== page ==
Tycoon killed in plane crash leaves $52m fortune to Oxfam

Richard Cousins was killed along with his family members on New Year's Eve in a plane crash in Australia. (Reuters)
Updated 21 August 2018
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Tycoon killed in plane crash leaves $52m fortune to Oxfam

LONDON: A tycoon killed with his family in a seaplane crash in Australia on New Year's Eve left a $52 million fortune to the crisis-hit charity Oxfam.
The bequest comes at a time when Oxfam is trying to find $21 million in savings as it grapples with the fallout from a sex abuse scandal.
The charity, which has lost thousands of donors since reports earlier this year that its staff used prostitutes while working in Haiti after the 2010 earthquake, said it had only recently been notified and could not confirm the amount.
"We are extremely grateful for this bequest," Oxfam said in a statement.
Richard Cousins, 58, boss of catering giant Compass Group, died with sons William, 25, Edward, 23, fiancee Emma Bowden, 48, and her daughter Heather, 11, when their plane nose-dived into the Hawkesbury River north of Sydney.
The Sun newspaper reported that some time before the crash Cousins drew up a will with a "common tragedy clause", leaving his money to Oxfam in the event that he and his sons were killed together.
Oxfam said it was working with Cousins' family and its board of trustees to identify how the bequest would be used.
The sum is more than twice the amount received from legacies in the year 2016 to 2017.
The Sun said all but £3 million pounds of Cousins' fortune would go to the charity. Two brothers will receive £1 million each.
The seaplane was part of the Sydney Seaplanes business that has operated since 2005 with no previous record of mishap.
A preliminary investigation found it was off course, but could not determine the cause of the crash, which also killed Australian pilot Gareth Morgan.


Iran adhering to nuclear deal: British PM

Updated 5 min 36 sec ago
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Iran adhering to nuclear deal: British PM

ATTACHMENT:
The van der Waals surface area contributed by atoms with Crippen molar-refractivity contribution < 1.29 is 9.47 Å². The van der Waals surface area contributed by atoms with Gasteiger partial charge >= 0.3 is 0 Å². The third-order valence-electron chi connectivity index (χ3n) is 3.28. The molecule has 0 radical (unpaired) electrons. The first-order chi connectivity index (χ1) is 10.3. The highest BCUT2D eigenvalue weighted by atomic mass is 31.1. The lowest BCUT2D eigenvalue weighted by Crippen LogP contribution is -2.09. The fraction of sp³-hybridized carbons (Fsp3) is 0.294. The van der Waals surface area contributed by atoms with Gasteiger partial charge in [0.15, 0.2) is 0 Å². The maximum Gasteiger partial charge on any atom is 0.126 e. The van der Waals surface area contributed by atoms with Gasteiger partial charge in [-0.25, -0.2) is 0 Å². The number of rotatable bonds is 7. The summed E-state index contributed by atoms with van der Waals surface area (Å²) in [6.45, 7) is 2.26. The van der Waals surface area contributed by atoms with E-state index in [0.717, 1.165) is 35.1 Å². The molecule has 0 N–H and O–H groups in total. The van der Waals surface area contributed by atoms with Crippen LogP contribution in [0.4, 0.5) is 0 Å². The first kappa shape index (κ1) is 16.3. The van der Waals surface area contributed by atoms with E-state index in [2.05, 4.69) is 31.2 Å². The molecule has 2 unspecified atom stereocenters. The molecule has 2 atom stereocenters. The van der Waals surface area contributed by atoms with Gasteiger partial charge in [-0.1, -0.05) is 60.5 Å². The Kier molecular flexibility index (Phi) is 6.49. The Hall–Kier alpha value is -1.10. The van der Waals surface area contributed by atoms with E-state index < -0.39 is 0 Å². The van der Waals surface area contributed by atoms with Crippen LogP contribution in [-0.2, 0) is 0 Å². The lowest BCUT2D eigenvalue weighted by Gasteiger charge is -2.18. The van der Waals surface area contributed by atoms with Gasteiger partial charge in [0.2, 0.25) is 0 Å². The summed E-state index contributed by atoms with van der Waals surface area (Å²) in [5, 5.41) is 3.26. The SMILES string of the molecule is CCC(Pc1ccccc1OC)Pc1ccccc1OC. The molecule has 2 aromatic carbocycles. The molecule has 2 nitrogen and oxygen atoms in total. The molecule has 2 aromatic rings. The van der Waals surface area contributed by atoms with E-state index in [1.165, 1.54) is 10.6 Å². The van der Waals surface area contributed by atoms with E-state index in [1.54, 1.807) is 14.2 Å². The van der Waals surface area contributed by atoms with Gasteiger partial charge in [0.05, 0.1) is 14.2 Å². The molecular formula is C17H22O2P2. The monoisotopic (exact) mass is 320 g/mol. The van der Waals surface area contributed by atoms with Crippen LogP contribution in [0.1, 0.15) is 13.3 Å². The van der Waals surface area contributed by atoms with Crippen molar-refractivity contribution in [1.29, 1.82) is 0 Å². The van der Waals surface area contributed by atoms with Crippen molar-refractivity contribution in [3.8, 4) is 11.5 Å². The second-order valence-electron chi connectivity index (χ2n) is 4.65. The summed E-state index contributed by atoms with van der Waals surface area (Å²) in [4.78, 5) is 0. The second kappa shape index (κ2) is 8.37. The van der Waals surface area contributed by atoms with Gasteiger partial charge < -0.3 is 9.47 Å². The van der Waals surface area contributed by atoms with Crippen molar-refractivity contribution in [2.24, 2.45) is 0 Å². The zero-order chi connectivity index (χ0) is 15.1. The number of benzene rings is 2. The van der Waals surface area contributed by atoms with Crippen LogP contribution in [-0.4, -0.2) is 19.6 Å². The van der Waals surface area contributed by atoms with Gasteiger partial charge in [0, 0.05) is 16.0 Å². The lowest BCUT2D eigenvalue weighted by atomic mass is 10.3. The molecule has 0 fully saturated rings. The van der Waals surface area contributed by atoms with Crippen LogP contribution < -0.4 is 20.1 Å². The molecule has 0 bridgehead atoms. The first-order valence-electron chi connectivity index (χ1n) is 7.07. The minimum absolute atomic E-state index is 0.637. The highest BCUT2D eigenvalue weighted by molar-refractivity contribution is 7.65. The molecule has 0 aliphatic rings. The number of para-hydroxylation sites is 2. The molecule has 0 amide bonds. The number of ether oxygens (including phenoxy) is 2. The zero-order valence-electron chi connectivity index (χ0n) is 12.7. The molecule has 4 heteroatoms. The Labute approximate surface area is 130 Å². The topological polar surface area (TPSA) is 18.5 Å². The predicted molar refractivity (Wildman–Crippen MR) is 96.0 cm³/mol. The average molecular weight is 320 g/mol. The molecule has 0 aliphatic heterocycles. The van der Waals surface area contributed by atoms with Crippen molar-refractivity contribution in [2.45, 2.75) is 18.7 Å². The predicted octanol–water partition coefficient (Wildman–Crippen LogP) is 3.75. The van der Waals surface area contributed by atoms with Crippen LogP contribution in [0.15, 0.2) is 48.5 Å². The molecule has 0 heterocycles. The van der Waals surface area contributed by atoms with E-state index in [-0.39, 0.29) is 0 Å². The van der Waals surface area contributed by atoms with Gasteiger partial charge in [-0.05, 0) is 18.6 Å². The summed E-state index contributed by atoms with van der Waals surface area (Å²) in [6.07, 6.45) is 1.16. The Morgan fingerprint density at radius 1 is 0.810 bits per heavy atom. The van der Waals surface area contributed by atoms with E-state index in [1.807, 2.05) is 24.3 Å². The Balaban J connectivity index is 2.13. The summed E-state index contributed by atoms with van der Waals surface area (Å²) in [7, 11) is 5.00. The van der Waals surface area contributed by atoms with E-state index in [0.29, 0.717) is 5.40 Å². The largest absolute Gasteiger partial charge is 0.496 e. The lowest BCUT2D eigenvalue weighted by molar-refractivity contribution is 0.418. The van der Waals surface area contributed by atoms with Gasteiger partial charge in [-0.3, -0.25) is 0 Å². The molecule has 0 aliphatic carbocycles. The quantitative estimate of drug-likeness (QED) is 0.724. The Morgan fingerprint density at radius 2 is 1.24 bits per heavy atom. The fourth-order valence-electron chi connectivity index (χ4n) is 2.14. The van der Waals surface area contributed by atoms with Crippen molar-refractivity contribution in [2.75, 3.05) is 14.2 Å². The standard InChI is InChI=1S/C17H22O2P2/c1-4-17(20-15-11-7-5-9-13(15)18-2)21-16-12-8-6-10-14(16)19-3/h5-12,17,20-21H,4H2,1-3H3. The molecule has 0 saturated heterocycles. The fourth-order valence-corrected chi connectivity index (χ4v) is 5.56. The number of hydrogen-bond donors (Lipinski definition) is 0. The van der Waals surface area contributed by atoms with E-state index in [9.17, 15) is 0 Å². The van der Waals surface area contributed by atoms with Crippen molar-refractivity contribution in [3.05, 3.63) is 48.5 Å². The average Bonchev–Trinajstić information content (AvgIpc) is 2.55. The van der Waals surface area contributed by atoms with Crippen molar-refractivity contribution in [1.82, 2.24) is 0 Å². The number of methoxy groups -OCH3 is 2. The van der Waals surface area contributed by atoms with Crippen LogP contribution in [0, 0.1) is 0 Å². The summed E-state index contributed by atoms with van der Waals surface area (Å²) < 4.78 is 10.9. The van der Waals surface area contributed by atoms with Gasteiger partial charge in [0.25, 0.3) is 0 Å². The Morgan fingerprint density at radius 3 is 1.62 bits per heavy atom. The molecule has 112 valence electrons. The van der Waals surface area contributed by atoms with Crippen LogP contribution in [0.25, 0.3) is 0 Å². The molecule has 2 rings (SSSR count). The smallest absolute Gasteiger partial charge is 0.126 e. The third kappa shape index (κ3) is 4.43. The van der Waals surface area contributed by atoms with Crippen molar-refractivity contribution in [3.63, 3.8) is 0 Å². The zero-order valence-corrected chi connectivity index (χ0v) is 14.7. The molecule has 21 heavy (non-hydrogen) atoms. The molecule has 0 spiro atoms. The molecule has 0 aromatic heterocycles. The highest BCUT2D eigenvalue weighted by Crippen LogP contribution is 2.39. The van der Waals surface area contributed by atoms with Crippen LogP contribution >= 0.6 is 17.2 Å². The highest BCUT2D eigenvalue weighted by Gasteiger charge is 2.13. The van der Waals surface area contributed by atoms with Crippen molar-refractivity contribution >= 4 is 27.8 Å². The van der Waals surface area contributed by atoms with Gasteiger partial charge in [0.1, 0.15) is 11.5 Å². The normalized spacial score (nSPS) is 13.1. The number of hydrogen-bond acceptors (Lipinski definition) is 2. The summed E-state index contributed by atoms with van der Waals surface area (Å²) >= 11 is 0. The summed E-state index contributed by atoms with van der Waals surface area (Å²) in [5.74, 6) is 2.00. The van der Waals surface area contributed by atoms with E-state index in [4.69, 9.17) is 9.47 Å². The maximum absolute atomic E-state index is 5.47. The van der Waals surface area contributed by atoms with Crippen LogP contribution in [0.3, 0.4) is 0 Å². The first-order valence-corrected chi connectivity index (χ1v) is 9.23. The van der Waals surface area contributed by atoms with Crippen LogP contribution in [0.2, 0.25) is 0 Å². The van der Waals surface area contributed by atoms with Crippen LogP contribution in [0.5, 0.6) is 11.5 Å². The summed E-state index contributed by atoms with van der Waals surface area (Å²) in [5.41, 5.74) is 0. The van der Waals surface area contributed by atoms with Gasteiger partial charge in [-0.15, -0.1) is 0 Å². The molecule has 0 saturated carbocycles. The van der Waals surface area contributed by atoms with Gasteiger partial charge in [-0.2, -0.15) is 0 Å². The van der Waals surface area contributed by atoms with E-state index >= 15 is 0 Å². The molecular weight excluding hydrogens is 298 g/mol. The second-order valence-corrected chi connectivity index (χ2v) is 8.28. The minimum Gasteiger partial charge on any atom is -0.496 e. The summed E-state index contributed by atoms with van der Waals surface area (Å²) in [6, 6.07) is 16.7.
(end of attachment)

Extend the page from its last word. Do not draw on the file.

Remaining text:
• “From what we see, we believe that it is doing that,” Theresa May told CBS
  • But there are other issues outside the deal that also need to be dealt with, she said

WASHINGTON: Iran is adhering to its commitments under the Iran nuclear deal and the accord — repudiated by the United States — should stay in place, Britain’s prime minister said in an interview broadcast on Sunday.
“From what we see, we believe that it is doing that,” Theresa May told CBS.
“We believe that that should stay in place. And others, involved in putting that deal together believe that it should stay in place,” May said in excerpts of an interview shown on “Face the Nation” that was to air in full Monday on “This Morning.”
But there are other issues outside the deal that also need to be dealt with, she said.
“Looking at the issue of ballistic missiles. Looking at — the way in which — Iran is acting in the region — to destabilize the region. We need to address those issues,” May said.
May’s interview came as world leaders geared up for a week of high-stakes diplomacy at the UN General Assembly, which is set to be dominated by North Korea and Iran.
On Wednesday, President Donald Trump will for the first time chair a Security Council meeting on non-proliferation and weapons of mass destruction that will focus heavily on Iran — likely triggering a clash with other big powers.
Earlier this year, Trump pulled the US out of the deal it reached with Iran and five other countries in 2015. That accord lifted sanctions against Tehran in exchange for restrictions on its nuclear program.
Now, the US is reimposing those sanctions.
Other parties to the deal have argued that it is working and should stay in place, while the International Atomic Energy Agency has said Iran is complying with the accord.